“General manager Sam Tarascio said securing the MFB site was part of a long-term plan to gain control of the Victoria Street precinct…”It was always our long-term ambition to control the area, all the corners around Victoria Gardens,” he said. “That’s been achieved.”…The company’s application for an eight-storey office building at the corner of Walmer and Victoria streets was rejected by the council. The company will appeal against the decision at the state’s planning tribunal in December…The council’s urban design framework confirms that the precinct will experience “significant change” in future, but emphasises that development should be “constrained” to help protect river corridors…A planning amendment to enhance protection along river corridors is being considered by a government-appointed panel…”The Yarra River corridor is the most significant public space in the precinct,” the council said… Mayor Kay Meadows said the council supported a mix of land uses and modern development on the former industrial sites lining the river. But it also wanted new buildings to respect established residential neighbourhoods, including west of Burnley Street, next to land owned by Salta Properties…Cr Meadows told The Age the key issues facing the Victoria Street precinct were building setback from the river, more bicycle and walking links and better public transport.”
$40m training home for fire brigade
By Martin Boulton October 19, 2004
“A $40 million training centre for the Metropolitan Fire Brigade will be built in Burnley after the sale of its old site in Abbotsford. Development company Salta Properties paid $20 million for the 30-year-old building and $26.5 million for 56 hectares of vacant MFB land in Sunshine West.
The brigade was facing a $1 million bill to remove asbestos from its old building, which was used to train firefighters since 1973.
Deputy chief fire officer Keith Adamson said the new centre, on the old Transfield site at the corner of Burnley Street and Barkly Avenue, should be built within three years. “We monitored the asbestos in the building constantly . . . and the cost of stripping all of the asbestos out of the building basically meant going back to brick and concrete,” he said.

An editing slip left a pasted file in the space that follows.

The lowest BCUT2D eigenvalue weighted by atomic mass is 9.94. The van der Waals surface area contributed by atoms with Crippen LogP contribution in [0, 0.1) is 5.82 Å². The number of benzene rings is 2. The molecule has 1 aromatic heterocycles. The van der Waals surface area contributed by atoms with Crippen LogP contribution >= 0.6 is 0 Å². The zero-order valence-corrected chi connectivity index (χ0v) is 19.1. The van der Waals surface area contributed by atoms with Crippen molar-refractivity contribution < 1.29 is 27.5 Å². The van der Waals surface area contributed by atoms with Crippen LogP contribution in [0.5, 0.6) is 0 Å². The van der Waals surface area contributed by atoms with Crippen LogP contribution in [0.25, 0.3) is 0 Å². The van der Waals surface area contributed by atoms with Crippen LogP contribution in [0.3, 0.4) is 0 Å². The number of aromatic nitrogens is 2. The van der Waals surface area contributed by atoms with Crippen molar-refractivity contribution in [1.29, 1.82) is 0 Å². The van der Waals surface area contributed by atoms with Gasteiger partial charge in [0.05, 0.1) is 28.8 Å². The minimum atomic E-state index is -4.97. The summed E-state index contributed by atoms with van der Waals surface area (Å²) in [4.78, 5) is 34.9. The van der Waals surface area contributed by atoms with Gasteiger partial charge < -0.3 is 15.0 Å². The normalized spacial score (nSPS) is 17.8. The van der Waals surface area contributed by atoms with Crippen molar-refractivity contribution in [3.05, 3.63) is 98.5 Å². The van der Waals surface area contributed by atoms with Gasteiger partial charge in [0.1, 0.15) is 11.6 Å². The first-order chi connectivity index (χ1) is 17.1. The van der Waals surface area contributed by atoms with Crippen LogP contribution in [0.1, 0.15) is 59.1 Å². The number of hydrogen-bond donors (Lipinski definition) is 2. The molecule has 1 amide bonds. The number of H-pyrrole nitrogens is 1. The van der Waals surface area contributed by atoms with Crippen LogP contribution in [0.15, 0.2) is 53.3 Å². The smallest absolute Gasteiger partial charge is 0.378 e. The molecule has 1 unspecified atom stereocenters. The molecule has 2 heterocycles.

“On top of that the area is becoming quite sensitive, in terms of new development, so we decided it was better to build a state-of-the-art facility somewhere else.”
BUT WHY? The cost of asbestos removal was fractional in comparison.
“I can’t understand anybody in their right mind selling two and a half acres on the river site that we have functioning and buying one and a bit acres for nearly the same money in an area that was known to be contaminated,” he said.
“Until the fire brigade came along, 450 Burnley Street was Crown land. It was used as a tip and later a bitumen plant and an abattoir.
In 1994, the State Government commissioned a study to assess the area’s development
It found heavy metals, phenols and hydrocarbons in the soil and groundwater.
While a 2003 study commissioned by MFB itself warned that by acquiring the site, the fire brigade would be accepting liability for any future clean up costs.
Undeterred, MFB sold off a large parcel of industrial land in Melbourne’s outer western suburbs and is believed to have paid $6 million for the Richmond property.”
Why move from the functioning site at 607-627 Victoria Street (which required a far less expensive operation to remove asbestos) to a heavily contaminated, smaller site, that would not function?
Secret tape links ‘bribe’ to developer
Ben Schneiders October 24, 2009
SALTA has experience with sites containing asbestos.